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Every year, tens of thousands of people around the world sit the International English Language Testing System (IELTS) General exam as part of their Canadian immigration process. Sitting an IELTS exam can be a daunting prospect, but with a bit of information and advice you can be well positioned to obtain the best possible IELTS score for Canada immigration that you can achieve.
The IELTS is one of four language tests recognized by the government of Canada for immigration purposes. The others are the Canadian English Language Proficiency Index Program (CELPIP), Test de connaissance du français pour le Canada (TCF Canada), and the Test d’Évaluation du Français (TEF). CELPIP exams are mostly administered within Canada (with additional international test centres in Dubai and New York City), and the TCF and TEF are only used for evaluating French ability.
Bearing in mind that there are four languages tests recognized by Canada for immigration purposes, and that each test has different results/marking methods, Canada has developed an equivalency scoring system for the different tests. Results of each test are given a Canadian Language Benchmark (CLB) equivalent, from 1 to 10. This way, people who sit different tests, sometimes in different languages, can be compared and ranked fairly.
IELTS and Canada Express Entry
Applications submitted to most of Canada’s federal economic immigration programs are managed under the Express Entry immigration selection system.
Getting into the pool
All potential immigrants under Express Entry need to prove ability in English or French (or for extra points, both). This includes native English and French speakers, no matter where they come from or which school they went to. Express Entry is a level playing field, and every point matters as candidates vie for that all-important invitation to apply (ITA) for permanent residence.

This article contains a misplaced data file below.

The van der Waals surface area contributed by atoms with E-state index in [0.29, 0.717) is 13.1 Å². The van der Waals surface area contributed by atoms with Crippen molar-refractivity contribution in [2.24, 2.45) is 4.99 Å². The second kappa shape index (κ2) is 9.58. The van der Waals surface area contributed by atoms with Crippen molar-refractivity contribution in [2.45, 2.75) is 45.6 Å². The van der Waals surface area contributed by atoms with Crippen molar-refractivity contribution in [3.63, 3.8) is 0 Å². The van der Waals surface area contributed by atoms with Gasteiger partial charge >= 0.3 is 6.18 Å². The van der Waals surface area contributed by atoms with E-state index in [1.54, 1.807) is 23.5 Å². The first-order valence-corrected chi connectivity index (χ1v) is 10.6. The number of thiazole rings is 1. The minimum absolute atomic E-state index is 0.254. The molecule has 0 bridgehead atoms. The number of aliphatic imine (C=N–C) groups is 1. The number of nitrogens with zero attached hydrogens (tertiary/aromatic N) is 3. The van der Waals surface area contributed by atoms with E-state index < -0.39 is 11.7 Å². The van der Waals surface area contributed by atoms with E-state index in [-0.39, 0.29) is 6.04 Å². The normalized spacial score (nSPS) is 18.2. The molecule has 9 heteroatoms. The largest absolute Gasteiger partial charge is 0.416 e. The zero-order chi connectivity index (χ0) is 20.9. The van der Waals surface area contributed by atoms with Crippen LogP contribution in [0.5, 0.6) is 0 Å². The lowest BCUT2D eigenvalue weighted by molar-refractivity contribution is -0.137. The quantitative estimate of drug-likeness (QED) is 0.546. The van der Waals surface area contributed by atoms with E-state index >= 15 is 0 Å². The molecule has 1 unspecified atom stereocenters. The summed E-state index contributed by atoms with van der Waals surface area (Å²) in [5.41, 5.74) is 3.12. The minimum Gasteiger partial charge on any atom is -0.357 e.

Let’s assume for a moment that you don’t have French ability and are not in a position, geographically speaking, to sit a CELPIP English test. In such a scenario, you are going to need to pass an IELTS exam in order to enter the Express Entry pool. For Express Entry, you must take the IELTS General Training exam (not the academic version).
There are different pathways to entering the pool, with Canada offering three separate programs within Express Entry. If you are not sure which program(s) you may be eligible under, see our guides:
- Federal Skilled Worker Class (FSWC): For workers evaluated under a unique FSWC points system. Eligible individuals must obtain at least 67 points out of 100. Up to 28 points are available for language ability, plus an additional 5 points are available if you apply with a spouse/common-law partner who is proficient in English or French.
- Federal Skilled Trades Class (FSTC): For tradespersons with relevant experience.
- Canadian Experience Class (CEC): For individuals with ongoing or recent work experience in Canada.
|To enter the pool*|
|FSWC||FSTC||CEC (NOC 0 or A)||CEC (NOC B)|
|Speaking||IELTS 6||IELTS 5||IELTS 6||IELTS 4|
|Reading||IELTS 6||IELTS 3.5||IELTS 6||IELTS 4|
|Writing||IELTS 6||IELTS 4||IELTS 6||IELTS 4|
|Listening||IELTS 6||IELTS 5||IELTS 6||IELTS 5|
*The above table assumes that the individual is otherwise eligible for the listed program(s). Obtaining IELTS exam results equal to or better than the results listed above does not guarantee entry to the pool.
As you can see, the eligibility requirements for entering the pool are different for FSWC, FSTS, and CEC candidates, respectively. However, once in the pool all candidates are ranked using the same points system, known as the Comprehensive Ranking System, or CRS.